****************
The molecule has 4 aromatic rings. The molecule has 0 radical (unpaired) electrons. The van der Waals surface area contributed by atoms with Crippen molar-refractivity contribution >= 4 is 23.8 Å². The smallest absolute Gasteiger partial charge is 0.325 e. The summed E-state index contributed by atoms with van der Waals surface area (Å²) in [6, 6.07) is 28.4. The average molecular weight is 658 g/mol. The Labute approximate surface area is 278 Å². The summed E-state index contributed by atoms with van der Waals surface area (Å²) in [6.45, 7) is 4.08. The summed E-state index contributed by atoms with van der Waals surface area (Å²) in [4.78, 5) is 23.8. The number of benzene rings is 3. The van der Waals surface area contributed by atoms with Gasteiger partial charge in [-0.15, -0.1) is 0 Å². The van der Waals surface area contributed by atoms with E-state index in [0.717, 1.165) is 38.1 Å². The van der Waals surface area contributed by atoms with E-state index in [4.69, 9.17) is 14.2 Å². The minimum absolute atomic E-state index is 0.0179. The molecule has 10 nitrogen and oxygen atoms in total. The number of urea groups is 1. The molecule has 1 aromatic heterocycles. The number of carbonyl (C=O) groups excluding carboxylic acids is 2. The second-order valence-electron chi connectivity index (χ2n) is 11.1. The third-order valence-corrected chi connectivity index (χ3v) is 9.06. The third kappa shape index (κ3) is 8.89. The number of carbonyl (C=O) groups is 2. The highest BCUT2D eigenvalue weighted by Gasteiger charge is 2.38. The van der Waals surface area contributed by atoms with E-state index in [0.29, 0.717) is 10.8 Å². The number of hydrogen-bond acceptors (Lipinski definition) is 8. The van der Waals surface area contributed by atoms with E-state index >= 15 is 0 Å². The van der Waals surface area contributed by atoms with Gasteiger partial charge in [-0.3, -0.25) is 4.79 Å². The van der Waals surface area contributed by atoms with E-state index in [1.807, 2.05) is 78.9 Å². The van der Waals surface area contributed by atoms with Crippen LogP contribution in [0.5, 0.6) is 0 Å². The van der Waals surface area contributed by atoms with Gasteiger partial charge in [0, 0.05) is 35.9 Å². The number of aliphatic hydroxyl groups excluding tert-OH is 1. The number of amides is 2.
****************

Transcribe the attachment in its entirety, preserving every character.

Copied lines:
The molecule has 4 aromatic rings. The molecule has 0 radical (unpaired) electrons. The van der Waals surface area contributed by atoms with Crippen molar-refractivity contribution >= 4 is 23.8 Å². The smallest absolute Gasteiger partial charge is 0.325 e. The summed E-state index contributed by atoms with van der Waals surface area (Å²) in [6, 6.07) is 28.4. The average molecular weight is 658 g/mol. The Labute approximate surface area is 278 Å². The summed E-state index contributed by atoms with van der Waals surface area (Å²) in [6.45, 7) is 4.08. The summed E-state index contributed by atoms with van der Waals surface area (Å²) in [4.78, 5) is 23.8. The number of benzene rings is 3. The van der Waals surface area contributed by atoms with Gasteiger partial charge in [-0.15, -0.1) is 0 Å². The van der Waals surface area contributed by atoms with E-state index in [0.717, 1.165) is 38.1 Å². The van der Waals surface area contributed by atoms with E-state index in [4.69, 9.17) is 14.2 Å². The minimum absolute atomic E-state index is 0.0179. The molecule has 10 nitrogen and oxygen atoms in total. The number of urea groups is 1. The molecule has 1 aromatic heterocycles. The number of carbonyl (C=O) groups excluding carboxylic acids is 2. The second-order valence-electron chi connectivity index (χ2n) is 11.1. The third-order valence-corrected chi connectivity index (χ3v) is 9.06. The third kappa shape index (κ3) is 8.89. The number of carbonyl (C=O) groups is 2. The highest BCUT2D eigenvalue weighted by Gasteiger charge is 2.38. The van der Waals surface area contributed by atoms with E-state index in [0.29, 0.717) is 10.8 Å². The number of hydrogen-bond acceptors (Lipinski definition) is 8. The van der Waals surface area contributed by atoms with E-state index >= 15 is 0 Å². The van der Waals surface area contributed by atoms with Gasteiger partial charge in [-0.3, -0.25) is 4.79 Å². The van der Waals surface area contributed by atoms with E-state index in [1.807, 2.05) is 78.9 Å². The van der Waals surface area contributed by atoms with Crippen LogP contribution in [0.5, 0.6) is 0 Å². The van der Waals surface area contributed by atoms with Gasteiger partial charge in [0, 0.05) is 35.9 Å². The number of aliphatic hydroxyl groups excluding tert-OH is 1. The number of amides is 2.